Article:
As the economic recovery from COVID picks up speed, the geopolitical landscape is shifting under our feet. China is responding to slower growth, and the changing climate is becoming a bigger factor in business and policymaker decisions.
As part of his Blue Lens on Mic series, ANZ Chief Economist Richard Yetsenga sat down with former New Zealand Prime Minister and current ANZ NZ chair Sir John Key to get his view on where these trends may lead.
The following is PART TWO of a lightly edited transcript of that discussion. You can click here to read PART ONE, or listen to the full conversation on podcast below.
RY: China is a $US15 trillion economy. Enormous, the second largest in the world. But it does seem to have stepped down structurally in terms of how quickly it will be growing. And it seems to me that it's 2 per cent, 3 per cent or 4 per cent, rather than the 6 per cent, 7 per cent or 8 per cent that we've been used to.
What are the implications of a slower growing China, do you think?
SJK: Well, I think globally it’s negative, actually. I go back to 2008 and say, well, look, China was the third leg of the stool that actually held up the stool really after the global financial crisis.
The United States was very weakened with the banking crisis. Europe was in trouble. China's growth went through us.
And I mean, they just have a burgeoning middle class. They have a demographic problem; we all know that. An ageing population.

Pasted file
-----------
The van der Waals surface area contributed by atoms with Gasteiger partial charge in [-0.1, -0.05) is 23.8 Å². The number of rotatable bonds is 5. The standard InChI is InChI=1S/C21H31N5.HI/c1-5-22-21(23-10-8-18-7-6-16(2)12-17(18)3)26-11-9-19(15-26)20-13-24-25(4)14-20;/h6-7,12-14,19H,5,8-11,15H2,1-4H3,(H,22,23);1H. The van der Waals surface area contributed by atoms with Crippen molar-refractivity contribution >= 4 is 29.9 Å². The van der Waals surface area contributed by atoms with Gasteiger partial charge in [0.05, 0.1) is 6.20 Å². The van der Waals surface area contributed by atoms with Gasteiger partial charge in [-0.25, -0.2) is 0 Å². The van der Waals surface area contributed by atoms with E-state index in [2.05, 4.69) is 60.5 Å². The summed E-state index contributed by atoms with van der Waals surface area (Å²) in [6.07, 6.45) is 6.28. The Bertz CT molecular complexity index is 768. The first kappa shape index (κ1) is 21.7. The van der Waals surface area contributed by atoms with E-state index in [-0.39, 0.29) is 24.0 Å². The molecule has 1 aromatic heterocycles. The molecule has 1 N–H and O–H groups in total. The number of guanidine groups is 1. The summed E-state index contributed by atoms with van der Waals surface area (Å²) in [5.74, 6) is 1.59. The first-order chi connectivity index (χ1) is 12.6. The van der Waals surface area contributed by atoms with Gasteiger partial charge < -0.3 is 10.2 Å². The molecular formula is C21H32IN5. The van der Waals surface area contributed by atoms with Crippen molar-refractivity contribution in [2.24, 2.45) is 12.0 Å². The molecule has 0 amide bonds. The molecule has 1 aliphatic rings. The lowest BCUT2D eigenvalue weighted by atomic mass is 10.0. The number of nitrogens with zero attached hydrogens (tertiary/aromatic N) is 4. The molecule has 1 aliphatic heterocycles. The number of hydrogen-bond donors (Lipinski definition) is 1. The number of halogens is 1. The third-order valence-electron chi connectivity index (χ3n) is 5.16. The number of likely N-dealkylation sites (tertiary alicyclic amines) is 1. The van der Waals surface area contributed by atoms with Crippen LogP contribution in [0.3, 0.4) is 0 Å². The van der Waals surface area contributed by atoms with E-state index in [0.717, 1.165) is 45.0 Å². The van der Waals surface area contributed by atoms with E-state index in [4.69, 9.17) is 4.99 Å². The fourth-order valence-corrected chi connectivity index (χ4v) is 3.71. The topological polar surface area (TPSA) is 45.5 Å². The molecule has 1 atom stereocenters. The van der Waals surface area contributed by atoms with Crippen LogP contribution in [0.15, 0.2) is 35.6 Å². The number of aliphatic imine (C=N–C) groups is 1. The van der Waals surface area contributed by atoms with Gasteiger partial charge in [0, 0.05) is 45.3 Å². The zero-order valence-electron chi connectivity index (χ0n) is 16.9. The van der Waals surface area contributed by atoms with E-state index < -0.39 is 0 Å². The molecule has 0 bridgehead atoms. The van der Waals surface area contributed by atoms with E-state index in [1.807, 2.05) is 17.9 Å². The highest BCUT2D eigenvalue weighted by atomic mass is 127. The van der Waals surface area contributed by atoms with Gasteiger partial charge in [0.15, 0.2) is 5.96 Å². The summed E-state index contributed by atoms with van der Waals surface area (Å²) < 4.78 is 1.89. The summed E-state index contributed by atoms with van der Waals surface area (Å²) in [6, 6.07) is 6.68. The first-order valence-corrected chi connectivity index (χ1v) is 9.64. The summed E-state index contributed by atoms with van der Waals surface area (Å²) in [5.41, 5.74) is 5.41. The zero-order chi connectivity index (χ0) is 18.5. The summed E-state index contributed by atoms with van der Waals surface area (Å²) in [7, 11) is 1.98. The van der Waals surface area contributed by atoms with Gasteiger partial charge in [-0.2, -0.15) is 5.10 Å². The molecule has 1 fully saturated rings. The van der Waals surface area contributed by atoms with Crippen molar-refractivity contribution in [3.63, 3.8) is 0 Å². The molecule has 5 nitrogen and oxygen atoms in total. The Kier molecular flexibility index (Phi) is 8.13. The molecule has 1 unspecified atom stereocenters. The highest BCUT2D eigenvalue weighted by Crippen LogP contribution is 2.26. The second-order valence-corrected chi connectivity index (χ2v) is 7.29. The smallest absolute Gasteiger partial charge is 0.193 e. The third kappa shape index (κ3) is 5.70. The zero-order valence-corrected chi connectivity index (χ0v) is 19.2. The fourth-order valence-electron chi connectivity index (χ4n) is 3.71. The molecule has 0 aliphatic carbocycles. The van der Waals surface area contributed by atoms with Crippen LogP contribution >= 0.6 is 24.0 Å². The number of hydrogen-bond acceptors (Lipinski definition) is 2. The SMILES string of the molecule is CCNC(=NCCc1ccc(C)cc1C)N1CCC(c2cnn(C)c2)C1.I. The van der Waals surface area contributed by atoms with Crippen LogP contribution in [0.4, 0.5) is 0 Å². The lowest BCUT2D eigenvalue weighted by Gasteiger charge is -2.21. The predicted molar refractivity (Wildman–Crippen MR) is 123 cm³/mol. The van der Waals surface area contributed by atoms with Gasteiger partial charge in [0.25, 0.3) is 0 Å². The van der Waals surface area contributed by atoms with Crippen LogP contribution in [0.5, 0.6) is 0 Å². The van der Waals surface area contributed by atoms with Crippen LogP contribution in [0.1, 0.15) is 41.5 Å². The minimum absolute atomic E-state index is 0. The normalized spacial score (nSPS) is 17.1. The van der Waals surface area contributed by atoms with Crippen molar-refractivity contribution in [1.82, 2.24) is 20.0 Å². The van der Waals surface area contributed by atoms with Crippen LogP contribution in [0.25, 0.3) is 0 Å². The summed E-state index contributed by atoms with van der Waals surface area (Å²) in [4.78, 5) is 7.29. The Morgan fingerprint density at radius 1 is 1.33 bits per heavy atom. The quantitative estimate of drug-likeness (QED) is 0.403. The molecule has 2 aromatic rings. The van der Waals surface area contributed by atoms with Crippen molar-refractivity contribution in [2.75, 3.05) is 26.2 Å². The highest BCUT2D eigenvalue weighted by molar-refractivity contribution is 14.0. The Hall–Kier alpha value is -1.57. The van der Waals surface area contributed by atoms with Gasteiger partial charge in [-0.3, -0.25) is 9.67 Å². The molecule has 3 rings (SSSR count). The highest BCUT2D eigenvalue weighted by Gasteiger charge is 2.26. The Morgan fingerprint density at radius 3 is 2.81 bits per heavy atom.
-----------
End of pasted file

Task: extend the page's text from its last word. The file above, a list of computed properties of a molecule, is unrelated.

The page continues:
But if you take a little country like New Zealand, I mean, what do we do well? We sell food, we invite tourists and foreign students, and we do some quite creative sort of cutting-edge things actually. And when I look at all of that, China's been the Mecca for us in terms of buying the things that we produce, or sending tourists or students. It’s been fantastic.
They are our largest trading partner, which is no mean feat given the geographic proximity and the strength of our relationship with Australia.
I think in some respects what we're going to see with China now is more of a political response, probably a more predictable response. I think they’re definitely becoming more inward-looking, there's no question about that.
I think the question for the world will be how do they want to engage? Because they might be difficult to read, and there might be some challenges, but they're also difficult to ignore.
As you pointed out, they're a massive economy and they might not be growing as fast as a while ago but man, they can still buy a lot of products from Australia and New Zealand and from ANZ customers.
I don't know whether I would want to abandon the Chinese dream just quite so quickly.